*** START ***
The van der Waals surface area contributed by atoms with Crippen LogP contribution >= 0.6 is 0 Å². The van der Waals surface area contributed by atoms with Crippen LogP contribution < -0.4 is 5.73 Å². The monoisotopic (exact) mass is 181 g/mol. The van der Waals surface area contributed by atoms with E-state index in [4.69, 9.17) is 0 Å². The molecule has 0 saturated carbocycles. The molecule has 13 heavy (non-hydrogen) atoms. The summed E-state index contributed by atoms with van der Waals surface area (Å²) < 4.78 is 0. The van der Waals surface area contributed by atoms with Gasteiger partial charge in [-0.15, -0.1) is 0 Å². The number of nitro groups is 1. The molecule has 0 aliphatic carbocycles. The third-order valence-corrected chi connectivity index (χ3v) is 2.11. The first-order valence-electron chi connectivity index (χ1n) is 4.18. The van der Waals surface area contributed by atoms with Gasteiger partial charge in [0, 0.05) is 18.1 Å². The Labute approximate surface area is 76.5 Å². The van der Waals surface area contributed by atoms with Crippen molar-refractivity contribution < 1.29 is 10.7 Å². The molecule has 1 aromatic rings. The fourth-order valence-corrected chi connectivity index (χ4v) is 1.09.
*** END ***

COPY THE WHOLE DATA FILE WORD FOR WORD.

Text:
The van der Waals surface area contributed by atoms with Crippen LogP contribution >= 0.6 is 0 Å². The van der Waals surface area contributed by atoms with Crippen LogP contribution < -0.4 is 5.73 Å². The monoisotopic (exact) mass is 181 g/mol. The van der Waals surface area contributed by atoms with E-state index in [4.69, 9.17) is 0 Å². The molecule has 0 saturated carbocycles. The molecule has 13 heavy (non-hydrogen) atoms. The summed E-state index contributed by atoms with van der Waals surface area (Å²) < 4.78 is 0. The van der Waals surface area contributed by atoms with Gasteiger partial charge in [-0.15, -0.1) is 0 Å². The number of nitro groups is 1. The molecule has 0 aliphatic carbocycles. The third-order valence-corrected chi connectivity index (χ3v) is 2.11. The first-order valence-electron chi connectivity index (χ1n) is 4.18. The van der Waals surface area contributed by atoms with Gasteiger partial charge in [0, 0.05) is 18.1 Å². The Labute approximate surface area is 76.5 Å². The van der Waals surface area contributed by atoms with Crippen molar-refractivity contribution < 1.29 is 10.7 Å². The molecule has 1 aromatic rings. The fourth-order valence-corrected chi connectivity index (χ4v) is 1.09.